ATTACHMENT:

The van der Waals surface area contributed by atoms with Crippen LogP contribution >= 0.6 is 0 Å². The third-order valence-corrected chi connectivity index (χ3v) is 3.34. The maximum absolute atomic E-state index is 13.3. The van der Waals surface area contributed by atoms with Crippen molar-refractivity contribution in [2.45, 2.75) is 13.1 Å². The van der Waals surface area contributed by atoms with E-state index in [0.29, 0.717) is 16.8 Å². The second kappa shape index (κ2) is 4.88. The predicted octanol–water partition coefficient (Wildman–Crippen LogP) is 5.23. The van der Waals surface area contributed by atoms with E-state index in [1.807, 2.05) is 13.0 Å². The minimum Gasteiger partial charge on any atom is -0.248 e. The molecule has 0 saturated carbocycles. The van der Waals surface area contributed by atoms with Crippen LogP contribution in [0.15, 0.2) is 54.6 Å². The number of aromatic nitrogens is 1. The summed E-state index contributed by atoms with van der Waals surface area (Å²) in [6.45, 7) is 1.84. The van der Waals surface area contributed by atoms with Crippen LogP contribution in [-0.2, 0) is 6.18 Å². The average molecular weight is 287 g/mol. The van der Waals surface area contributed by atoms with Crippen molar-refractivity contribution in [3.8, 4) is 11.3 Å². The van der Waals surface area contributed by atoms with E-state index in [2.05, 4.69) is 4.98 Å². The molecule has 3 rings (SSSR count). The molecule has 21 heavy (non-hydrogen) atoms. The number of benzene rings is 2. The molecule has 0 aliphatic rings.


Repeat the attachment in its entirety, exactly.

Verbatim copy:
The van der Waals surface area contributed by atoms with Crippen LogP contribution >= 0.6 is 0 Å². The third-order valence-corrected chi connectivity index (χ3v) is 3.34. The maximum absolute atomic E-state index is 13.3. The van der Waals surface area contributed by atoms with Crippen molar-refractivity contribution in [2.45, 2.75) is 13.1 Å². The van der Waals surface area contributed by atoms with E-state index in [0.29, 0.717) is 16.8 Å². The second kappa shape index (κ2) is 4.88. The predicted octanol–water partition coefficient (Wildman–Crippen LogP) is 5.23. The van der Waals surface area contributed by atoms with E-state index in [1.807, 2.05) is 13.0 Å². The minimum Gasteiger partial charge on any atom is -0.248 e. The molecule has 0 saturated carbocycles. The van der Waals surface area contributed by atoms with Crippen LogP contribution in [0.15, 0.2) is 54.6 Å². The number of aromatic nitrogens is 1. The summed E-state index contributed by atoms with van der Waals surface area (Å²) in [6.45, 7) is 1.84. The van der Waals surface area contributed by atoms with Crippen LogP contribution in [-0.2, 0) is 6.18 Å². The average molecular weight is 287 g/mol. The van der Waals surface area contributed by atoms with Crippen molar-refractivity contribution in [3.8, 4) is 11.3 Å². The van der Waals surface area contributed by atoms with E-state index in [2.05, 4.69) is 4.98 Å². The molecule has 3 rings (SSSR count). The molecule has 21 heavy (non-hydrogen) atoms. The number of benzene rings is 2. The molecule has 0 aliphatic rings.